In order to conduct job interviews in the law school or to obtain assistance from the Career Services Office, prospective emp loyers must sign a statement of nondiscrimination based on race, color, religion, nationality, gender, disability or sexual orientation. Federal laws relating to military service preclude representatives of the Armed Forces from signing the nondiscrimination statement in its entirety. Congress also has enacted a statute, known as the Solomon Amendment, requiring that federal funding -- including several categories of student loans -- be terminated at any educational institution that refuses access to military recruiters. Therefore, the law school grants access to military recruiters who sign the nondiscrimination statement to the extent consistent with federal law.
Lawyers Mutual Insurance Agency, LLC will pay $20 an hour for research and development of outlines for the following topics:
1. Supervisory Professional ResponsibilitiesKRPC 5.1 deals with the duty of partners, managers and supervisory lawyers to make sure that other lawyers under their supervision conform to ethical practices. KRPC 5.3 deals with the duty of lawyers to make sure that non-lawyers assist (e.g., paralegals) who work for them likewise conform to ethical practices. References to these rules is made in the Risk Manager Vol. 20, Issue 3 “Boss Professional Responsibility” and in the Bench & Bar magazine.
2. Returning Client FilesRevised KRPC 1.16 makes it clear that a lawyer cannot make return of a client’s file contingent upon payment of his/her fees. Still, there is a lot of confusion about this amongst some lawyers. For example, it is permissible to withhold uncompensated work product from a client’s returned file in some circumstances. Some definitive guidance would be useful. Reference can be found in the Risk Manager Vol. 21, Issue 1 and in the Bench & Bar Magazine.
If interested, contact Nancy Meyers, Marketing Director at 568-6100 or firstname.lastname@example.org
Time is a precious commodity in law school. Law students are always looking for shortcuts, but shortcuts are not the answer. Instead, you want to use your time more efficiently and effectively. Here are some suggestions:
- Learn the material as you read it rather than highlight it to learn later. Ask questions while you read. Make margin notes as you read. Brief the case or make additional notes to emphasize the main points and big picture of the topic after you finish reading. If you only do cursory "survival" reading, you will have to re-read for learning later which means double work.
- Review what you have read before class. By reviewing, you reinforce your learning. You will be able to follow in class better. You will recognize what is important for note taking rather than taking down everything the professor says. You will be able to respond to questions more easily. Your confidence level about the material will increase.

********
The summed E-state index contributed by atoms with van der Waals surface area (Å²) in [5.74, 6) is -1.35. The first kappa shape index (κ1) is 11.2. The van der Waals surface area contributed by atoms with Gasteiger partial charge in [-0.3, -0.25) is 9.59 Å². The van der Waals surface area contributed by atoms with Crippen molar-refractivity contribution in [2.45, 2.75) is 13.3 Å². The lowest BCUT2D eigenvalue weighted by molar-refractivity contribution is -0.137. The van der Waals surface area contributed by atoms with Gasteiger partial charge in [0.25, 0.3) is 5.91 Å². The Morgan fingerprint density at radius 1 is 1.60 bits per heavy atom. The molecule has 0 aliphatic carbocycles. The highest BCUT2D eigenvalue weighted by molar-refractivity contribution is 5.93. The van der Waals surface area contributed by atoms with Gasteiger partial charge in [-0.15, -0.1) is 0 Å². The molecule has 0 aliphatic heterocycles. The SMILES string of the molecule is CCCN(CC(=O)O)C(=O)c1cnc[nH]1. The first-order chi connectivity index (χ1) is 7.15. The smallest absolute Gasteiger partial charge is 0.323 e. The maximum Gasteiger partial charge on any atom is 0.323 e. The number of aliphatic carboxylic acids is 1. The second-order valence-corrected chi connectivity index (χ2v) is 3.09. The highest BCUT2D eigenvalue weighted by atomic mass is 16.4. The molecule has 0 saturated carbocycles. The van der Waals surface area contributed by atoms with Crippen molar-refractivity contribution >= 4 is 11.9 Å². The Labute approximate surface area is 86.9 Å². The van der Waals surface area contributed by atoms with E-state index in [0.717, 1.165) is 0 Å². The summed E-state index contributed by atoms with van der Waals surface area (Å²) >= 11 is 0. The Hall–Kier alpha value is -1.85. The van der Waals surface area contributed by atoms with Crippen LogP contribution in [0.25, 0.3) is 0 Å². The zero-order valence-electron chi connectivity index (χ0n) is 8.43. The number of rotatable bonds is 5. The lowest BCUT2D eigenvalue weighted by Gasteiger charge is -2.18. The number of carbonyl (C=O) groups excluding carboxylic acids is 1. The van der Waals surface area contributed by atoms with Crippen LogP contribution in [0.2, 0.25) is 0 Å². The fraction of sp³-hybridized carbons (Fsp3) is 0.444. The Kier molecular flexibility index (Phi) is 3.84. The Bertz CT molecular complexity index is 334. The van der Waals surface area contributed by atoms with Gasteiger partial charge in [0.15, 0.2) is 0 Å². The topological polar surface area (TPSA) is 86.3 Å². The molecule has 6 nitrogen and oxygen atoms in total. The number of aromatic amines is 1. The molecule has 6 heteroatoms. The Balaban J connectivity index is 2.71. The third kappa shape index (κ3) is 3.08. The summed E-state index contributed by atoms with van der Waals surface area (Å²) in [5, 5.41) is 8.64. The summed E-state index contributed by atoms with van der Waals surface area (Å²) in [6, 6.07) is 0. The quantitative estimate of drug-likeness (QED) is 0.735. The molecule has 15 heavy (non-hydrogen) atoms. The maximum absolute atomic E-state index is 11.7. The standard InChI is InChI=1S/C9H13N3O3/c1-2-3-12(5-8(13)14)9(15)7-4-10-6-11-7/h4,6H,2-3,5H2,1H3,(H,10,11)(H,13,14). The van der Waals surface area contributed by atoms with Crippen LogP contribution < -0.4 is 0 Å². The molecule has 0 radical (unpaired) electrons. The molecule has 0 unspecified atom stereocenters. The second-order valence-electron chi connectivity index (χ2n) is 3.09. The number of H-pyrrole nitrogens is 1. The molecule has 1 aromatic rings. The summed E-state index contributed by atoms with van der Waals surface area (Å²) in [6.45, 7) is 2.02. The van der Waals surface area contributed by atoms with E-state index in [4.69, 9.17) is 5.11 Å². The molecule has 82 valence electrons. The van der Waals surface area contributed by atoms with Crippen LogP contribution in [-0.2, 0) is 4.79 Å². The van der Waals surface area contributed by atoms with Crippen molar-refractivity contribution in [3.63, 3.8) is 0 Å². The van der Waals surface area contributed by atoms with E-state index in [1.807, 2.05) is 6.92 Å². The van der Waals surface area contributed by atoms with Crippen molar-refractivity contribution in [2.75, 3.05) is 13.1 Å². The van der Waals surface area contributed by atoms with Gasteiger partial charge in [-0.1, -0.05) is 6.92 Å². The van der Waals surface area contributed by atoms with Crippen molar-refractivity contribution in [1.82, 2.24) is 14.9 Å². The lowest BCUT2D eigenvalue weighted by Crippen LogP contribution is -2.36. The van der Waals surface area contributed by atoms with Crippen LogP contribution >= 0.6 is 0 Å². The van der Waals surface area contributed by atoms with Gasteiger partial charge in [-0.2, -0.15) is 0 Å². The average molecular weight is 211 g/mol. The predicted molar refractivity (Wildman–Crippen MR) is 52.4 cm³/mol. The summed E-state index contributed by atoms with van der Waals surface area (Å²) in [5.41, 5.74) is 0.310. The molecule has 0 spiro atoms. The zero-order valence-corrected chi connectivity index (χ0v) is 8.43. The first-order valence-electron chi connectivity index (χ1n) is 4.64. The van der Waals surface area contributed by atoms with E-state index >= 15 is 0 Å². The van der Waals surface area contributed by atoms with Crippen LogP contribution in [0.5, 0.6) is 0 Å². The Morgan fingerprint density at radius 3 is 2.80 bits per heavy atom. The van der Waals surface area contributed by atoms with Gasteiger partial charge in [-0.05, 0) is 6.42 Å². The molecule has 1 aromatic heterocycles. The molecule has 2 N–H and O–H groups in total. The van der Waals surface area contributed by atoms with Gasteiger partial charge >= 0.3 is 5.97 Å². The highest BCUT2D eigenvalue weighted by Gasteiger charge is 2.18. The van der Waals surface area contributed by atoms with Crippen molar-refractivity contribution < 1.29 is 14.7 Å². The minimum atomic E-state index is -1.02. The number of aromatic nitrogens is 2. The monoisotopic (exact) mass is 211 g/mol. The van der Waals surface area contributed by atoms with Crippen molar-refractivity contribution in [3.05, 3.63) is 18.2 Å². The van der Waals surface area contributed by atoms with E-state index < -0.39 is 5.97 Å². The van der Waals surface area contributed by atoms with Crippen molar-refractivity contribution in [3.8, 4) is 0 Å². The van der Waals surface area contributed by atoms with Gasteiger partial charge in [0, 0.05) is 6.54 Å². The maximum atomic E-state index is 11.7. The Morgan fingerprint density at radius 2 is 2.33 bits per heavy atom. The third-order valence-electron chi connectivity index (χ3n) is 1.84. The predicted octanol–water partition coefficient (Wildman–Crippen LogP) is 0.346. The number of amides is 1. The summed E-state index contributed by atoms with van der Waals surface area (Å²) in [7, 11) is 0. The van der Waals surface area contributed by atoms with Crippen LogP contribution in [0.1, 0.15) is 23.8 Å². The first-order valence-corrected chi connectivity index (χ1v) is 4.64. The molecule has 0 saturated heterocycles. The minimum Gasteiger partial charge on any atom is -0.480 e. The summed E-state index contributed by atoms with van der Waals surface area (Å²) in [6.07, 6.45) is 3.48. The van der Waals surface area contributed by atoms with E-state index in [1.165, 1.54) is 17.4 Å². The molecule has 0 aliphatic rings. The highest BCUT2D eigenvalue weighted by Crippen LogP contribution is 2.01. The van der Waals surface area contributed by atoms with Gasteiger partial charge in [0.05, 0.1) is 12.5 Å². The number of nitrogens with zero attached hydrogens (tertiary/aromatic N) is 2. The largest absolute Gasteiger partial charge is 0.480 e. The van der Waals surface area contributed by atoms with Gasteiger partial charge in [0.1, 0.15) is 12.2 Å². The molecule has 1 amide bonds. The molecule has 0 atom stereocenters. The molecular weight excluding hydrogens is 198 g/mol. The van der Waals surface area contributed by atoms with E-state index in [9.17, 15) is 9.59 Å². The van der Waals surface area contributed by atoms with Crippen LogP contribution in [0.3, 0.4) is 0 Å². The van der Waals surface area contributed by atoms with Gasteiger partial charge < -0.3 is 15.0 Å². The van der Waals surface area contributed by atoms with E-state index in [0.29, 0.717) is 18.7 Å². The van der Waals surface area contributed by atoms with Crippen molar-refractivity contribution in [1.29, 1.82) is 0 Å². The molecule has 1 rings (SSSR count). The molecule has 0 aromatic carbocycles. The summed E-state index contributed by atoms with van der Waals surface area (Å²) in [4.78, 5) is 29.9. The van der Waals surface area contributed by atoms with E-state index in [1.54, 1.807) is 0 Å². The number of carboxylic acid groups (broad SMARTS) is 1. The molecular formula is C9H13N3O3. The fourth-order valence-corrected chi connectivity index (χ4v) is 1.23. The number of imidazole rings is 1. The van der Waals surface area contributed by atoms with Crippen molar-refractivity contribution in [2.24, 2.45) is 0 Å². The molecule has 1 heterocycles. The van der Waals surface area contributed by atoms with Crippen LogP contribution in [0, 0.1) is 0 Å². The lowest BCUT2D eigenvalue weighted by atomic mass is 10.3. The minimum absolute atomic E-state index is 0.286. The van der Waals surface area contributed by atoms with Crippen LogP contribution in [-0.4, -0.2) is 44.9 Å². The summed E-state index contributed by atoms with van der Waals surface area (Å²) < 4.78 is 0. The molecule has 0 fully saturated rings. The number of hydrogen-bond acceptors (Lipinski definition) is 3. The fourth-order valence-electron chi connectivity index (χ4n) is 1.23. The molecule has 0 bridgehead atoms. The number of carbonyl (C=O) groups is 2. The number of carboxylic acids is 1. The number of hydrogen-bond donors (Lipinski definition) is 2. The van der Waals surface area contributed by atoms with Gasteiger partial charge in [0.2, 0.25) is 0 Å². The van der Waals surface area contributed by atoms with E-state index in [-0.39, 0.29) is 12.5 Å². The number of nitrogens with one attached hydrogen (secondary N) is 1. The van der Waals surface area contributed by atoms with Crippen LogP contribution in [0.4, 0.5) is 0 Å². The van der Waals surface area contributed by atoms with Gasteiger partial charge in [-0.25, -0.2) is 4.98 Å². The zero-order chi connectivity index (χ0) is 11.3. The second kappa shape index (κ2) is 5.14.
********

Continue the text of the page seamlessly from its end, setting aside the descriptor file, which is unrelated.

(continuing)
- Be more efficient and effective in taking class notes. Listen carefully in class. Take down the main points rather than frantically writing or typing verbatim notes. Use consistent symbols and abbreviations in your notes.
- Review your class notes within 24 hours. Fill in gaps. Organize the notes if needed. Note any questions that you have. If you wait to review your notes until you are outlining, you will have less recall of the material.
- Regularly review material. We forget 80% of what we learn in 2 weeks if we do not review. Regular review of your outlines will mean less cramming at the end of the semester. You save time ultimately by not re-learning. You gain deeper understanding. You have less stress at exam time.
- Look for the big picture at the end of each sub-topic and topic. Do not wait until pre-exam studying to pull the course together. Synthesize the cases that you have read on a sub-topic: how are they different and similar. Determine the main points that you need to cull from cases for the sub-topic or topic. Analyze how the sub-topics or topics are inter-related. If visuals help you learn, incorporate a flowchart or table or other graphic into your outline to show the steps of analysis and/or inter-relationships.
- Ask the professors questions as soon as you can. Do not store up questions. The sooner you get your questions answered, the greater your comprehension of current material. New topics often build on understanding of prior topics. Unanswered questions merely lead to more confusion and less learning.